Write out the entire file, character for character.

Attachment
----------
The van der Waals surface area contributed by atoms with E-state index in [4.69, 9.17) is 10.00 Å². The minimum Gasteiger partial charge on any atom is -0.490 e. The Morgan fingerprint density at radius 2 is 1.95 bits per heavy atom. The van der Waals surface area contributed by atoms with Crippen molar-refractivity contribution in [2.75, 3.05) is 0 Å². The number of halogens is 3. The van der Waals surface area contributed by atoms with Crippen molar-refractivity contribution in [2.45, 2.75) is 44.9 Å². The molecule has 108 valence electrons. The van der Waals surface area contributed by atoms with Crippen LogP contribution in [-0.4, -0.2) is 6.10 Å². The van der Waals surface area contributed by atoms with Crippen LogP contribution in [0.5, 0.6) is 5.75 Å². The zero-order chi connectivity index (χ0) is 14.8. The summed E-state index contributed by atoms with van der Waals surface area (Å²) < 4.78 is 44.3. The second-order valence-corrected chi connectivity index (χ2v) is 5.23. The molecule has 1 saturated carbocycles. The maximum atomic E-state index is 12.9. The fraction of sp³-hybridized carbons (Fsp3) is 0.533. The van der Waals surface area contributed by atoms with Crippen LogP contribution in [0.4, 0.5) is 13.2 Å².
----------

The van der Waals surface area contributed by atoms with E-state index in [4.69, 9.17) is 10.00 Å². The minimum Gasteiger partial charge on any atom is -0.490 e. The Morgan fingerprint density at radius 2 is 1.95 bits per heavy atom. The van der Waals surface area contributed by atoms with Crippen molar-refractivity contribution in [2.75, 3.05) is 0 Å². The number of halogens is 3. The van der Waals surface area contributed by atoms with Crippen molar-refractivity contribution in [2.45, 2.75) is 44.9 Å². The molecule has 108 valence electrons. The van der Waals surface area contributed by atoms with Crippen LogP contribution in [-0.4, -0.2) is 6.10 Å². The van der Waals surface area contributed by atoms with Crippen LogP contribution in [0.5, 0.6) is 5.75 Å². The zero-order chi connectivity index (χ0) is 14.8. The summed E-state index contributed by atoms with van der Waals surface area (Å²) < 4.78 is 44.3. The second-order valence-corrected chi connectivity index (χ2v) is 5.23. The molecule has 1 saturated carbocycles. The maximum atomic E-state index is 12.9. The fraction of sp³-hybridized carbons (Fsp3) is 0.533. The van der Waals surface area contributed by atoms with Crippen LogP contribution in [0.4, 0.5) is 13.2 Å².